“No, I can handle it.”  Paul placed the water bucket in the wagon, took something out of the bag, then swiftly returned to the driver’s seat.  His shoulder brushed against hers as he settled in beside her.

She found she liked having a man close.  Or maybe it was this one particular rancher.

“Here,” he said and held out an egg sandwich.  “It’s all I have until we get to the cabin.”

“Thank you.”  Normally, she’d be a lot pickier about her food, but hunger won out.  She bit into the cold bread and decided the sandwich was delicious, warm or cold.  “This is pretty good.”

“Yes, it is, but not as tasty as S Bar D beef.”

“So, the ranch is named after both of you?”

Paul nodded.  “I didn’t know it at the time, but I now know that the D stands for Drennan.”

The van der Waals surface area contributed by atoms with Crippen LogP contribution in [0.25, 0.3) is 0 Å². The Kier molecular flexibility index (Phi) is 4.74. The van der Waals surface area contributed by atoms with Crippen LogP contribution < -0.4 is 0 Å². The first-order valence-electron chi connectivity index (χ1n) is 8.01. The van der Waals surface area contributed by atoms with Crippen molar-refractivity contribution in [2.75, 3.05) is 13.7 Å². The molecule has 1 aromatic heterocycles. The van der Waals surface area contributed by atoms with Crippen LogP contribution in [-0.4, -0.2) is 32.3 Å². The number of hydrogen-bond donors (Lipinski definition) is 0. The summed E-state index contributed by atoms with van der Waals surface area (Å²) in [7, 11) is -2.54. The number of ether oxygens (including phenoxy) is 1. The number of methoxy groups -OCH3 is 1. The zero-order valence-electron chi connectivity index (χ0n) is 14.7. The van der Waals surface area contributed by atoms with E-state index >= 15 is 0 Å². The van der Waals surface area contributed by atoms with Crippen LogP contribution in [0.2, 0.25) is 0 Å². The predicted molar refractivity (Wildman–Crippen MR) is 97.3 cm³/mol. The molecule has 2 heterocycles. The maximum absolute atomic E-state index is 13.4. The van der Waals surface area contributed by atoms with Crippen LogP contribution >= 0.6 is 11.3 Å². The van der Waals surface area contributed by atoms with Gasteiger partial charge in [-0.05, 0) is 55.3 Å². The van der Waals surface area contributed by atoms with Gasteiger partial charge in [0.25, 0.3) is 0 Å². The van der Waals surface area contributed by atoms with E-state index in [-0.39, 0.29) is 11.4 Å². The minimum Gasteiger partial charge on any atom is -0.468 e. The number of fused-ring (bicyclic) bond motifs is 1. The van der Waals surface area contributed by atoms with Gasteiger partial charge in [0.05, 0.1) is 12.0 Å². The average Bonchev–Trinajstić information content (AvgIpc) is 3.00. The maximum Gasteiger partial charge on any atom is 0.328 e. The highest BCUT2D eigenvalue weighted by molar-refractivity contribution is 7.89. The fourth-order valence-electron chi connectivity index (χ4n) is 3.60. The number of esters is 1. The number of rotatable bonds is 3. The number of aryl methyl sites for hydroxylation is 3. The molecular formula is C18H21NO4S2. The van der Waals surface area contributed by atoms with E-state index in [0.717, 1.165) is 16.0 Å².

She started to comment about her brother’s business endeavor when she felt something on her face.  Looking up, she caught the swirl of snow flurries.  She didn’t need to tell Paul.

“Let’s go.”  He picked up the reins with his gloved hands, released the wagon brake and started the horses moving.  With another flick of his wrist and a shout from Paul, the animals picked up the pace.

“Are you going to make it to the cabin?” Letty asked

Paul never took his eyes off the road.  “Like I said, we don’t have a choice.  So we move a little faster.”

“How long before we’re there?”

“About four hours.  I suggest you pull that blanket up around you and stay warm.”

“Is that your way of saying I talk too much?”

“No, it’s my way of saying there’s nothing we can do about this situation but to keep going.”

“Then we should go faster.”  Letty wrapped the colorful print blanket around her body, trying to absorb the heat.  She glanced at Paul.  He seemed plenty warm enough in his big sheepskin coat with the collar pulled up and a scarf covering his neck.

Then he moved the wool to cover the bottom half of his face.

He glanced at her with those startling blue eyes, and a strange feeling came over her.